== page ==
Freemasons have celebrated the 25th anniversary since the establishment
of their society's Masonic Lodge in the country.
A ceremony presided
over by Mr Jayantilal Keshavji Chande, the Grand Master of the District
Grand Lodge of East Africa, was held recently at which the R750,000
newly renovated and extended Mount Simpson (Bel Ombre) Masonic Hall was
The East African
District, which incorporates Kenya, Uganda, Tanzania and the Seychelles,
has 3,000 members who belong to 49 units, called Masonic Lodges.
three such lodges, the 25-year-old Seychelles Lodge, the Mt Simpson
Lodge and the Installed Masters Lodge which together have a membership
There are five
million Freemasons in the whole world of FreeMasonry, which is divided
into districts for administrative purposes.
Speaking to Seychelles
Nation during the dedication ceremony, Mr Chande who had come to
celebrate the anniversary together with 38 other Freemasons from Kenya,
Uganda and Tanzania, said that he was appointed to head the 49 units of
the East African District in February 1996 by His Royal Highness, The
Duke of Kent.
He explained that
Freemasons worldwide contributed together about one million dollars a
day, (about US$350, 000, 000 a year), which each lodge donated to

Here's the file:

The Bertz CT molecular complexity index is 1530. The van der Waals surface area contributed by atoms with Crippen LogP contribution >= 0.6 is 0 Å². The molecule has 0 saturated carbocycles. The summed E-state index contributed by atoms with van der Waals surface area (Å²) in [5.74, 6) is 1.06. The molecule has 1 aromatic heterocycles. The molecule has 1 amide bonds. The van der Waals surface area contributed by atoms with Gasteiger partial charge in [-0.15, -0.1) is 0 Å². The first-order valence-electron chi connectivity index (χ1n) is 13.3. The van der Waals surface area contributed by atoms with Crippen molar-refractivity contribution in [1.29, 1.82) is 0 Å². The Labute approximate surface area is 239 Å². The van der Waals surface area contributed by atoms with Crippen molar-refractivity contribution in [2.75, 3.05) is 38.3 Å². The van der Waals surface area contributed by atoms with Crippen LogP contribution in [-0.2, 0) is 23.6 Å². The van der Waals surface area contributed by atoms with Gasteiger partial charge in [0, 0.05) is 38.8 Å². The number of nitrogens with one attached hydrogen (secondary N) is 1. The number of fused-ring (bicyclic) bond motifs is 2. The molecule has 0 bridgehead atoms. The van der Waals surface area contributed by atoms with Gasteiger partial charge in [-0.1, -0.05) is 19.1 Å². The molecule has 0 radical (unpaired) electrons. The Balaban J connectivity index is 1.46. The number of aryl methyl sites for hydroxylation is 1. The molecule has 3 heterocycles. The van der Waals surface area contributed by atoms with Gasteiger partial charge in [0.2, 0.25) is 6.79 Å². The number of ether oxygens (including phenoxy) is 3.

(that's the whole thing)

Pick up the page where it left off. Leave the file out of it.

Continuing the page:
charitable organisations within their countries as the society was
oriented to helping the disadvantaged communities.
He said that
Freemasonry was about 300 years old having been believably founded in
England in the mid-16th century by masons who built cathedrals during
Until the beginning
of the Second World War, Mr Chande explained, the society had remained
quite open and had nothing secretive or to hide, but because a large
number of the members had difficulties with the German administration
during the war, the society opted to operate low key in order not to
jeopardise the lives of the members.
Reiterating that it
was a non-secretive society and refuting fears that it was a devil
worshipping society, Mr Chande said it was rather a non-denominational
organisation in which all holy books were open and all religions
Mr Chande however
said that the society had kept secret the mode of recognition, which he
said was how the members recognised each other.
Spelling out what
it required to qualify for membership, Mr Chande stated that one needed
to be of good moral and ethical standards and believe that there existed
a Supreme Creator. He also noted that wealth acquisition was not one of
the criteria, despite the fact that the members had to posses time
resource and prove ability to contribute towards charity.
truth, honesty, faith in God and charity is what the Grand Master
enumerated as guiding principles of the society.
Owing to the fact
that cathedrals building was basically a men dominated affair, Mr Chande
explained why the society displayed a male dominance in most parts of
the world, although some lodges had lately accommodated female
membership, but ruled out the possibility of female membership
authorisation in Seychelles within the foreseeable future.
also said that being a non-denominational society, Freemason did not
allow room for members to express their fundamentalist religious views,
as it believed in equality among all religions.